TRIAD shows seniors how to ‘Stay Strong– Live Long’

Last Wednesday,  the United Way of West Central Connecticut held its annual TRIAD conference, providing resources and information to seniors on how to “Stay Strong — Live Long.”
TRIAD is a partnership that was formed among the United Way, law enforcement departments, and seniors “to ensure the safety of our oldest citizens,” said Mary Lynn Gagnon, director of Development & Donor Relations at United Way of West Central Connecticut.
Gagnon said the panel of speakers, demonstrations and information on resources and services are provided so that seniors can learn how to “live healthy and age gracefully.”
In addition to yoga and Zumba demonstrations, law enforcement groups, civic groups and organizations on hand, and health screenings, a three-person panel of health professionals presented information on living healthy, eating right, and respiratory therapy.
Geriatric medical practitioner Dr. Margarita Reyes shared ways in which some countries see their citizens living well into their 90s and 100-years.
Reyes said one of her favorite topics to share are the “Blue Zones,” founded by Dan Buettner, who in 2004 teamed up with National Geographic and researchers to discover the pockets of the earth where individuals are living better and longer, and why.
“These people are staying healthy and vibrant, not just living to be 100,” Reyes said, as she referred to pockets of Italy, Japan, California, Costa Rica, and Greece as the five “Blue Zones.”
Buettner came up with nine common reasons as to why individuals in these areas are living longer, healthier and stronger lives.
They move naturally and exercise, their plates are filled with vegetables and meat is considered a side dish or only consumed once per week; they eat until they  are 80 percent full and not until the plate is empty; they drink wine or alcohol daily in moderation; they have a strong sense of purpose, which they remind themselves of daily; they set aside a day to de-stress and relax; they have faith and belonging in their community; they put their loved ones first; and they surround themselves with individuals who have the same values.
Reyes told the crowd of seniors to become part of their communities or senior centers so that they are active and socializing, rather than staying home.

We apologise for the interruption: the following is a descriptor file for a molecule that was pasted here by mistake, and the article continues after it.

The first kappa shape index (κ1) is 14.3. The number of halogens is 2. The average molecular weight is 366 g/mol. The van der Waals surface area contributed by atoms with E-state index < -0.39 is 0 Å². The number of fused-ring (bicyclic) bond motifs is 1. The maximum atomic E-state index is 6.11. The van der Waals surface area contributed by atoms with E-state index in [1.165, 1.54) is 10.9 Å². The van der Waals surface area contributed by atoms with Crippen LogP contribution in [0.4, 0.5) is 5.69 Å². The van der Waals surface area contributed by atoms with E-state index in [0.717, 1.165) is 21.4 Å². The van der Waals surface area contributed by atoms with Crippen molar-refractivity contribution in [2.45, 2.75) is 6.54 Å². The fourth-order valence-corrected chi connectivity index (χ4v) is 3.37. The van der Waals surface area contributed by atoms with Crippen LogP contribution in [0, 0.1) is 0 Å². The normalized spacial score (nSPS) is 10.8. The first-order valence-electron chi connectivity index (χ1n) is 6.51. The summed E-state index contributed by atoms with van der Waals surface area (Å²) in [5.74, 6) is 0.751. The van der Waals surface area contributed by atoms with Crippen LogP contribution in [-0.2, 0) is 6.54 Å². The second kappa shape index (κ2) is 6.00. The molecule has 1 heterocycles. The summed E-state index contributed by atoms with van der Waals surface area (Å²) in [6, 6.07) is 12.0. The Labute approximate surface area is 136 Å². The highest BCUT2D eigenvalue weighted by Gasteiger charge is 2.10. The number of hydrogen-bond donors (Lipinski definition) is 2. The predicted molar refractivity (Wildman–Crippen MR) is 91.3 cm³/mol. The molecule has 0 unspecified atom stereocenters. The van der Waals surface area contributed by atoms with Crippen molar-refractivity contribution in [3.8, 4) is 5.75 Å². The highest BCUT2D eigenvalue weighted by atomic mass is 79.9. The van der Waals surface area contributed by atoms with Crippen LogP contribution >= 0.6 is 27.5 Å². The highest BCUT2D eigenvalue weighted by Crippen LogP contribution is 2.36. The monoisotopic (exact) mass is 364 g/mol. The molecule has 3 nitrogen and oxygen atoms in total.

Another panel speaker was Miles Everett, a dietician and registered nurse from Bristol Hospital, who discussed healthy eating and things to look out for in the grocery store and on food labels, because packaging can be deceiving.
Building off of what Dr. Reyes’s comments about eating until you’re 80 percent full, Everett said Americans will eat until everything on their plate is gone. He said a study was conducted where a bowl of soup had a tube connected to it and while individuals were eating the soup the bowl would fill up slowly and the individuals continued to eat the soup until it was gone. For every meal, he said we should be chewing each bite 30 times, and if that is too long 10 or 20 times is better than two or three. Food will be more flavorful, will ease digestion, and will help limit excessive consumption.
Nutritionists are also suggesting humans should be consuming nine to 11 servings of fruits and vegetables daily, and Everett offered alternatives to dishes like pasta or meat, and suggested substituting them with brown rice, quinoa, beans and more. He said individuals should be making fruits and vegetables a staple in each meal. When it comes to the battle of frozen vegetables versus fresh, Everett said there isn’t much difference and frozen could be even better as it will last longer.
When making a salad, Everett said to make it as colorful as possible and make homemade dressing using canola oil, or peanut oil or olive oil. He suggested adding nuts to part of your diet. When choosing breads, he said to make sure the first ingredient is whole grain or wheat.
“If you have to be a chemist to read it, don’t eat it,” he said, adding sometimes bread is just white bread with some whole grains in it.
Another speaker was Kimberly Sadler, a respiratory therapist, who shared some tips about breathing.
She said when getting up from a chair or any sitting position, inhale before standing up and exhale while you are standing up. She also showed the seniors how pursed-lip breathing lowers heart-rates and increases oxygen levels. Climbing stairs can be difficult for seniors, so Sadler said to exhale on the first step with pursed lips to make the trek easier.